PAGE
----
Miners recorder and spy in the west. (Auraria, Lumpkin County, Georgia) 18??-????
Place of Publication:
- Auraria, Lumpkin county
- Dahlonega, Lumpkin county
Dates of publication:
- Appears to continue: Cherokee intelligencer.
- Description based on: Reproduction of original print version of vol. 2, no. 6 (March 29, 1834); title from masthead.
- Extra numbers appear to have been issued for <April 1, 1837, August 5, 1837>
- Latest issue consulted: Reproduction of original print version of vol. 5, no. 12 (October 28, 1837).
- May be some errors in enumeration.
- Published in Dahlonega, Georgia, <January 30, 1836->
Miners recorder and spy in the west. March 29, 1834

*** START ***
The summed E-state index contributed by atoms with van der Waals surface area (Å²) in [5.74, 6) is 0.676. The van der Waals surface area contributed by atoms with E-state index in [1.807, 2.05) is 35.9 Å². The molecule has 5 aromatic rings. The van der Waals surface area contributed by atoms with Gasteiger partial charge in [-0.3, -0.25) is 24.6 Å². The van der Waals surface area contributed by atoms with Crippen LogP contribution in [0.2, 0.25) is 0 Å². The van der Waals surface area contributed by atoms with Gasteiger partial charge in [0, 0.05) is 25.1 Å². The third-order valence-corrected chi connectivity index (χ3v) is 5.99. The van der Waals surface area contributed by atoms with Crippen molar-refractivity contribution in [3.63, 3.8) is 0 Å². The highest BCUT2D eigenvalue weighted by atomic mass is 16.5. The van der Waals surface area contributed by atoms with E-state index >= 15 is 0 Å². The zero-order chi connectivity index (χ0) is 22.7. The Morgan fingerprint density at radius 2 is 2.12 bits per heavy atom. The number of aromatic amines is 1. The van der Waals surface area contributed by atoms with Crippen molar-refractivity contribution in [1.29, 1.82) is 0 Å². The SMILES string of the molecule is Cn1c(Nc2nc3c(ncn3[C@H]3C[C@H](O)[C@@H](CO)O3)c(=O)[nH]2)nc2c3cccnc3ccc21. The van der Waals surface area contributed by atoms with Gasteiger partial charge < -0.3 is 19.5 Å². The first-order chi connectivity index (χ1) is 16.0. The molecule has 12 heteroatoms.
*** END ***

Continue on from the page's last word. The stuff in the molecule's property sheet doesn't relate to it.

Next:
Milton H. Gathright, a resident of Auraria, Georgia since its founding began circulating a prospectus for the Miners Recorder and Spy in the West in January 1834, and, along with Howell Cobb of the defunct Cherokee Intelligencer, published the first issue on March 29, 1834 in Auraria, a week after the Western Herald departed Auraria to print in nearby Dahlonega. The Miners Recorder volume and issue numbers continued those of the Cherokee Intelligencer, identifying the Miners Recorder as a continuation of that paper. Gathright served as editor-in-chief while Cobb served as publisher. Much of the Miners Recorder’s content remained the same as the Intelligencers: reports on mining operations, local politics, and news of the ongoing displacement of the Cherokee people. In January 1836, Auraria’s population decline necessitated the Miners Recorder’s move to Dahlonega. By that time, Cobb’s law practice had reduced his role in the paper’s day-to-day matters, and Samuel Tatum served as the paper’s printer. Gathright, much like Cobb, was eager to see Native Americans removed, as evidenced by an October 1836 editorial criticizing Judge White and John Ross’ resistance to terms set in the Treaty of New Echota. The Cherokee Government did not view the treaty as legitimate, as it was signed by Cherokee dissidents. In January 1837, the Miners Recorder gained some notoriety by publishing a scathing report about action taken by Colonel William N. Bishop in Murray County. Bishop, an appointed aide-de-camp by Governor William Schley, interfered with local elections using armed men. Gathright was a member of Colonel Bishop and Governor Schley’s political party, the Union Party, and taking a strong stance against Bishop was considered a professional risk. Despite the controversy, the Miners Recorder continued receiving state patronage to publish official notices. By 1838, however, the paper struggled financially and eventually ceased publication. In a May 15, 1838 article about state-funded newspapers, the Augusta Chronicle & Sentinel wrote, 'the Miners Recorder was actually sustained by the money received, and perished for want of support as soon as the treasury pap was taken from it by the defeat of Gov. Schley.' During the Cherokee Intelligencer and Miners Recorder’s five years, they witnessed some of north Georgia’s most formative moments. These frontier papers, certainly no ally to the Cherokee people, covered the evolution of Cherokee territory into Georgia counties. The paper thoroughly presented the European American perspective of the removal of the Cherokee from the region. The paper also circulated during the rise and fall of Georgia’s gold rush, and, being a Union sheet, played an active role in the debate around the legitimacy of secession. The Mountain Signal filled the Miners Recorder’s absence less than a year later in 1839.